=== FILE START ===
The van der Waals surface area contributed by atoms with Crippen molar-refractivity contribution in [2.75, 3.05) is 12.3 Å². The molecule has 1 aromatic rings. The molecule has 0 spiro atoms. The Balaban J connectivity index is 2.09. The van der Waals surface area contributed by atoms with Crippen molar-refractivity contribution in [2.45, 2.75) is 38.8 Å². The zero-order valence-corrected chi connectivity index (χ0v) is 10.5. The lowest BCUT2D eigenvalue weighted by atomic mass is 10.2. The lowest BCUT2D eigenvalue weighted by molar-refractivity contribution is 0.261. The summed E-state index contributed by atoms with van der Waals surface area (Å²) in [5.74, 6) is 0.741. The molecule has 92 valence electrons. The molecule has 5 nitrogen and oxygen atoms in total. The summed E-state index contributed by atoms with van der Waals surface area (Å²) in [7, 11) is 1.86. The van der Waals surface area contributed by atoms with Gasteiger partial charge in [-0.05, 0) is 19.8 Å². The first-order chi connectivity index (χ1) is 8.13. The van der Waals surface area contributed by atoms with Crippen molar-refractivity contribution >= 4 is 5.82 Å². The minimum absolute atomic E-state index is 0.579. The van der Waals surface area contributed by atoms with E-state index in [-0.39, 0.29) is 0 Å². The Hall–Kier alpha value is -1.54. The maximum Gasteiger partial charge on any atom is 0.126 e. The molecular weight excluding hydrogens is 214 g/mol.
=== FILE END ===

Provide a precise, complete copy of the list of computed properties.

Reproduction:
The van der Waals surface area contributed by atoms with Crippen molar-refractivity contribution in [2.75, 3.05) is 12.3 Å². The molecule has 1 aromatic rings. The molecule has 0 spiro atoms. The Balaban J connectivity index is 2.09. The van der Waals surface area contributed by atoms with Crippen molar-refractivity contribution in [2.45, 2.75) is 38.8 Å². The zero-order valence-corrected chi connectivity index (χ0v) is 10.5. The lowest BCUT2D eigenvalue weighted by atomic mass is 10.2. The lowest BCUT2D eigenvalue weighted by molar-refractivity contribution is 0.261. The summed E-state index contributed by atoms with van der Waals surface area (Å²) in [5.74, 6) is 0.741. The molecule has 92 valence electrons. The molecule has 5 nitrogen and oxygen atoms in total. The summed E-state index contributed by atoms with van der Waals surface area (Å²) in [7, 11) is 1.86. The van der Waals surface area contributed by atoms with Gasteiger partial charge in [-0.05, 0) is 19.8 Å². The first-order chi connectivity index (χ1) is 8.13. The van der Waals surface area contributed by atoms with Crippen molar-refractivity contribution >= 4 is 5.82 Å². The minimum absolute atomic E-state index is 0.579. The van der Waals surface area contributed by atoms with E-state index in [-0.39, 0.29) is 0 Å². The Hall–Kier alpha value is -1.54. The maximum Gasteiger partial charge on any atom is 0.126 e. The molecular weight excluding hydrogens is 214 g/mol.